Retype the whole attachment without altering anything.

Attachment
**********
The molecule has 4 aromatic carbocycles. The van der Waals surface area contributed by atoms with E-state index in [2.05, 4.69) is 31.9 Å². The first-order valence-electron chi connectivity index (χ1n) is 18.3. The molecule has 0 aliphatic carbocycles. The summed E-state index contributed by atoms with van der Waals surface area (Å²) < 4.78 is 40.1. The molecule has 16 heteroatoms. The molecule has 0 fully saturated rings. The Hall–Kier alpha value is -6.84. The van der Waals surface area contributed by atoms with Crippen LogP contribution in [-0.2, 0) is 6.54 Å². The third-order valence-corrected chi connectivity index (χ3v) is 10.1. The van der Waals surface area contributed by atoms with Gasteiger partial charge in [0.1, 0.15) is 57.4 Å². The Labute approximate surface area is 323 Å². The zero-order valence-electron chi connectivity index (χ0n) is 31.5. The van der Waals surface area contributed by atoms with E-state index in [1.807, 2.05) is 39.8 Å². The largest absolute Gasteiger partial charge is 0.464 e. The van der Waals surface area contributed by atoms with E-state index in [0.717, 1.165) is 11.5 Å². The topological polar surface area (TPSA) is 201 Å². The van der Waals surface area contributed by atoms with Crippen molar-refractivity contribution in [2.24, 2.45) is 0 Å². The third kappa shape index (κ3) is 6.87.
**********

The molecule has 4 aromatic carbocycles. The van der Waals surface area contributed by atoms with E-state index in [2.05, 4.69) is 31.9 Å². The first-order valence-electron chi connectivity index (χ1n) is 18.3. The molecule has 0 aliphatic carbocycles. The summed E-state index contributed by atoms with van der Waals surface area (Å²) < 4.78 is 40.1. The molecule has 16 heteroatoms. The molecule has 0 fully saturated rings. The Hall–Kier alpha value is -6.84. The van der Waals surface area contributed by atoms with Crippen LogP contribution in [-0.2, 0) is 6.54 Å². The third-order valence-corrected chi connectivity index (χ3v) is 10.1. The van der Waals surface area contributed by atoms with Gasteiger partial charge in [0.1, 0.15) is 57.4 Å². The Labute approximate surface area is 323 Å². The zero-order valence-electron chi connectivity index (χ0n) is 31.5. The van der Waals surface area contributed by atoms with E-state index in [1.807, 2.05) is 39.8 Å². The largest absolute Gasteiger partial charge is 0.464 e. The van der Waals surface area contributed by atoms with E-state index in [0.717, 1.165) is 11.5 Å². The topological polar surface area (TPSA) is 201 Å². The van der Waals surface area contributed by atoms with Crippen molar-refractivity contribution in [2.24, 2.45) is 0 Å². The third kappa shape index (κ3) is 6.87.